Near the end of the lighting part of this project, I can clearly see that Sal and James have been spot on with the execution of this project. The size and scale of the tree was good, and the pot looked great lined with moss.

The two of them attached 38 overscaled glass drops to the branches of this tree. That would be the only ornament on this holiday tree. At the end of the day, this twig tree was ready to load up and deliver.

David provided the final touch – a top dressing of short magnolia branches to cover the foam form. His take on how to place and style the magnolia was appropriate to the container. And to its eventual home. Just enough of the trunks of the branches were still visible, giving the impression of that tree form.I will confess I came in very early in the morning, just so I could see how this twig tree would look in its lighted state. In my opinion, the fabrication was perfection in every regard. A natural tree that would dry, and keep as long as the client wished to keep it. The light would be soft and glowing, perfect for an interior placement.

Sal and James made this, and they made it well. The ride in the box truck, tipped over onto a stack of bags of soil, and the ride up a freight elevator was uneventful. Best of all, the client is very pleased.

 

 

Comments

  1. Susie Duquet says

    You never cease to amaze. Brilliant!

  2. Love this. So beautiful. I’m wondering though, why don’t you just mix a bucket of quick-Krete for the base. I’ve used it numerous times on artificial trees and it’s fantastic.

  3. Thank you for the detailed explanation. It is interesting to learn how something that looks so simple and elegant is not simple at all!

  4. Deborah Budge says

    You are the best, such creativity and artistry. Congratulations

  5. It is so beautiful! Like all your post! Wish you a wonderful holiday season!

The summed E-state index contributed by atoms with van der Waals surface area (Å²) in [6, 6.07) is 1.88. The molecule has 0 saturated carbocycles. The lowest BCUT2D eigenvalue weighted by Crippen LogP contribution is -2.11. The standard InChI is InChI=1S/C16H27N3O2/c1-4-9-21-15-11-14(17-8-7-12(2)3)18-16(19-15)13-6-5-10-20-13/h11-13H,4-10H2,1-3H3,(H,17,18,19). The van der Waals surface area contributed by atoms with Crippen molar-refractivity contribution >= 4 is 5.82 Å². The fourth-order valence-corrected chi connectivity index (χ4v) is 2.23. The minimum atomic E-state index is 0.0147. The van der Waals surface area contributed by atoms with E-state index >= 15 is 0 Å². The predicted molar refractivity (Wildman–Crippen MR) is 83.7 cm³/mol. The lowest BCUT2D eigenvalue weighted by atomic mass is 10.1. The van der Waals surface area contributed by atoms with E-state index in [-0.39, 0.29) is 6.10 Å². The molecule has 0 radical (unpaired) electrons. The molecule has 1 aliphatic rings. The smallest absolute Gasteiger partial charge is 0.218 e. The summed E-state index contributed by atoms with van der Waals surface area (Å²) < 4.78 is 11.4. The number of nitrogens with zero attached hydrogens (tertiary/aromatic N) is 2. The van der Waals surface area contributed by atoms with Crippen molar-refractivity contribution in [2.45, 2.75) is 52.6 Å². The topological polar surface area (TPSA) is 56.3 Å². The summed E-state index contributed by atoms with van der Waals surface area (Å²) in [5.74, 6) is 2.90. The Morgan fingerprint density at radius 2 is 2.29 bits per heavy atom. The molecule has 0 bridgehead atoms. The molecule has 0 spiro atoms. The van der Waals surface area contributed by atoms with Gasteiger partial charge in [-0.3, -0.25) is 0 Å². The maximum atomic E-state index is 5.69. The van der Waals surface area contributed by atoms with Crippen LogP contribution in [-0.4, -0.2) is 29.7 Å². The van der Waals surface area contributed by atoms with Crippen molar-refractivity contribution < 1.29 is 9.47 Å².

6. Sareena Jerath says

    Lovely! So creative and unique. Thanks, always, for the inspiration!

  7. Once again I am blown away! The pure genius of this beautiful tree is amazing!

  8. Jamie C Olivarez says

    Tell me about the lights. Are they LED? We have a large branch attached to a metal pole in our front yard but use the traditional lights. We throw them away and re-wrap every year and it’s a pain.

  9. Hi Debra, this design is so pretty!! Do you sell the cherry lights at your store?

  10. I look forward to your posts – always fresh, elegant and DIFFERENT ideas!

  11. Lisa at Greenbow says

    I love this tree. I did something similar one year. This reminds me of when my Mother would take a limb and cover it with lights and cotton. The base is always the difficult part. Well done.

  12. Absolutely lovely!! I adore “non-conventional” explorations.

  13. I think these are my favorite holiday planters I have seen on your blog. Elegant! Quiet! Sublime!
    Have you ever tried spray foam for filling pots? I haven’t but wondered if it might work. Also, will the glass ornament survive very cold temps? My daughter hung glass ornaments on a tree in Cambridge MA and one cold day they all exploded.

    • Deborah Silver says

      Dear Mary, dry floral foam is designed and manufactured specifically to hold stems of various sorts. Spray foam is for another application altogether. Glass ornaments are perfectly OK outdoors, as long as there is no way for water to get inside them. If water does get inside, it will freeze and expand-and explode in very cold temps. We seal the tops of all glass ornaments to be used outside with a blob of hot melt glue.They are good to go outdoors then. This tree is being used indoors, but the drops are completely sealed, and could be used outdoors. best, Deborah

  14. Susie Dempster says

    I love this!

  15. Absolutely gorgeous! says

    Absolutely gorgeous!